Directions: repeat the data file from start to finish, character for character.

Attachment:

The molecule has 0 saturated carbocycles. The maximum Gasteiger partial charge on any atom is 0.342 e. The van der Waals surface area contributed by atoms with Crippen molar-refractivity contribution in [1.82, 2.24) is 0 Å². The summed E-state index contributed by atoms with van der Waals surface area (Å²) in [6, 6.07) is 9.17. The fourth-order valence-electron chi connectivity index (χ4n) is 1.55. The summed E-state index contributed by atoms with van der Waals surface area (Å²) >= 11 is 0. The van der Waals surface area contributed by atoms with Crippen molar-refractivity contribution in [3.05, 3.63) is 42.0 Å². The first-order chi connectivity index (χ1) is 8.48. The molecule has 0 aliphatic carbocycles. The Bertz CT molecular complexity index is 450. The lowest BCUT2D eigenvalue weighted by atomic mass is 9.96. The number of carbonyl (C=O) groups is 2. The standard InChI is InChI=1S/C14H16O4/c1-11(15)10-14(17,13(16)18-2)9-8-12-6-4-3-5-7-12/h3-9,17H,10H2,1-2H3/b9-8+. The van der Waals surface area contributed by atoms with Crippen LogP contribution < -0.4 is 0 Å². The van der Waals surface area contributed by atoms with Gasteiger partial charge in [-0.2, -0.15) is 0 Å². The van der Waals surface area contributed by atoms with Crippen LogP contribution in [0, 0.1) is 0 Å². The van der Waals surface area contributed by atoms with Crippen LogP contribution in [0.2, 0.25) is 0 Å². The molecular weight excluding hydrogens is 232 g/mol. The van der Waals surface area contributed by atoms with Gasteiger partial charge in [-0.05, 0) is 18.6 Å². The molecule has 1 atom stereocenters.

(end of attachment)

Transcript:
The molecule has 0 saturated carbocycles. The maximum Gasteiger partial charge on any atom is 0.342 e. The van der Waals surface area contributed by atoms with Crippen molar-refractivity contribution in [1.82, 2.24) is 0 Å². The summed E-state index contributed by atoms with van der Waals surface area (Å²) in [6, 6.07) is 9.17. The fourth-order valence-electron chi connectivity index (χ4n) is 1.55. The summed E-state index contributed by atoms with van der Waals surface area (Å²) >= 11 is 0. The van der Waals surface area contributed by atoms with Crippen molar-refractivity contribution in [3.05, 3.63) is 42.0 Å². The first-order chi connectivity index (χ1) is 8.48. The molecule has 0 aliphatic carbocycles. The Bertz CT molecular complexity index is 450. The lowest BCUT2D eigenvalue weighted by atomic mass is 9.96. The number of carbonyl (C=O) groups is 2. The standard InChI is InChI=1S/C14H16O4/c1-11(15)10-14(17,13(16)18-2)9-8-12-6-4-3-5-7-12/h3-9,17H,10H2,1-2H3/b9-8+. The van der Waals surface area contributed by atoms with Crippen LogP contribution < -0.4 is 0 Å². The van der Waals surface area contributed by atoms with Gasteiger partial charge in [-0.2, -0.15) is 0 Å². The van der Waals surface area contributed by atoms with Crippen LogP contribution in [0, 0.1) is 0 Å². The van der Waals surface area contributed by atoms with Crippen LogP contribution in [0.2, 0.25) is 0 Å². The molecular weight excluding hydrogens is 232 g/mol. The van der Waals surface area contributed by atoms with Gasteiger partial charge in [-0.05, 0) is 18.6 Å². The molecule has 1 atom stereocenters.